Those familiar with Jazzhole's trippy, mellow soul will delight in these new songs. Those who haven't caught the train yet would do well to buy a ticket. Few can make a sound this sophisticated sound so simply delicious.  

    Poet's Walk
    (Beave Music)

    reviewed in issue #276, July 2006

    Not unlike Small Brown Handbag reviewed above in this issue, Jazzhole has been doing pretty much the same thing for some time--and doing it well. This latest trip down Smooth and Funky Way goes down just as easy as all the other discs I've heard from these folks. And once again, I can find no reason to complain about that.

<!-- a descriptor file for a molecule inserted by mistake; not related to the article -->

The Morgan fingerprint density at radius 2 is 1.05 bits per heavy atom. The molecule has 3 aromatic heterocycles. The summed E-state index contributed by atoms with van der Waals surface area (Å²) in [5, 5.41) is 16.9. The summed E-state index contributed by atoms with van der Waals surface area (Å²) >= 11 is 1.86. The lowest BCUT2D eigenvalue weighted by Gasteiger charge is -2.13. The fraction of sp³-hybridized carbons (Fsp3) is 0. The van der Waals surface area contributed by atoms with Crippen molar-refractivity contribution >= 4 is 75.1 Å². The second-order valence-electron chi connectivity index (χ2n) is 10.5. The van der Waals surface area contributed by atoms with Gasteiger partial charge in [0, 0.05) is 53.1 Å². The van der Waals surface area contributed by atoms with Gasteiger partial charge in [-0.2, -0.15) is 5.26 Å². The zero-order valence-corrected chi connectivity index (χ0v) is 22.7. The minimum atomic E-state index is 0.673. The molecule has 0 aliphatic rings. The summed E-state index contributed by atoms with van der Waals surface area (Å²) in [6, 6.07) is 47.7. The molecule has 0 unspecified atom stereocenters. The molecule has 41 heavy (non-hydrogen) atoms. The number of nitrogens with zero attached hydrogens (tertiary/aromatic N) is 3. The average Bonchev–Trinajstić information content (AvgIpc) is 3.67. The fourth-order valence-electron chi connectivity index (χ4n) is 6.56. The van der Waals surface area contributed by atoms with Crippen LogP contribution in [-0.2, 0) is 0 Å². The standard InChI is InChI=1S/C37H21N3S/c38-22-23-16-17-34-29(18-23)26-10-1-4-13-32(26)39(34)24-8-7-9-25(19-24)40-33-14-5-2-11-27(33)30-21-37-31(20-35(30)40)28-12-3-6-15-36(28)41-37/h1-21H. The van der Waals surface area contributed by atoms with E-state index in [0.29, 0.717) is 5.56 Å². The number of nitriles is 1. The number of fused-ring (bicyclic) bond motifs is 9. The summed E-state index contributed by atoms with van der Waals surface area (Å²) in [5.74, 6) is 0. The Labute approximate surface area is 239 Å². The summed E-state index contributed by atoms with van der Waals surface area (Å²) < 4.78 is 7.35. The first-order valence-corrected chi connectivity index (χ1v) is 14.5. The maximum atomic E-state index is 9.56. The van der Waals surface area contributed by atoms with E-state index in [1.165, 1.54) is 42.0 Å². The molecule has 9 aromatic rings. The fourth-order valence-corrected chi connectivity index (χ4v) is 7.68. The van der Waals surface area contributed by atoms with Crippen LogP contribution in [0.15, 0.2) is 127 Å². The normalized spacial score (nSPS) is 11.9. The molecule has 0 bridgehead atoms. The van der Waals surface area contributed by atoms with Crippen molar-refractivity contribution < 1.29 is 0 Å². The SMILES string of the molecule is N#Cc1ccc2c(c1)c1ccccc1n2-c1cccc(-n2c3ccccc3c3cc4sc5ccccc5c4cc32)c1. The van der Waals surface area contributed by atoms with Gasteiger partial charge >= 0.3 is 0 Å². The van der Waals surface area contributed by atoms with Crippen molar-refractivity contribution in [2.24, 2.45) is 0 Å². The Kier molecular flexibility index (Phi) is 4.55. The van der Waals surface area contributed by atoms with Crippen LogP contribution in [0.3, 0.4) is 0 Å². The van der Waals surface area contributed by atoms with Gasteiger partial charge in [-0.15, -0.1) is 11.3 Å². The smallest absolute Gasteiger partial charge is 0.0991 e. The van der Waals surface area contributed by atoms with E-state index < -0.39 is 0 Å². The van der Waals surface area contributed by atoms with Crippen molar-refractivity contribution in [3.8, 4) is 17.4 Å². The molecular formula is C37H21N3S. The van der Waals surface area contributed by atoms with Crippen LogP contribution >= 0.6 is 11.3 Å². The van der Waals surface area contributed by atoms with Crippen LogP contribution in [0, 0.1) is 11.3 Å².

Je Suis France
    Afrikan Majik
    (Antenna Farm)
    reviewed in issue #284, April 2007

    Prog jam rockers who (sometimes barely) refine their excessive tendencies into something resembling songs. I'm not sure I'd want to see a show, as I have very little patience with the whole jam concept (in my twisted world, recorded improvisations are great, but live ones are tedious), but this disc is interesting.

    As a case in point, take the second song on the album, "Virtual Heck." It opens with a grandiose Krautrock feel, vamps through some even more pompous riffage and then fistfucks into something that sounds like an early Uncle Tupelo song (the closest song I can put it to is "If That's Alright," though that's by no means a perfect match).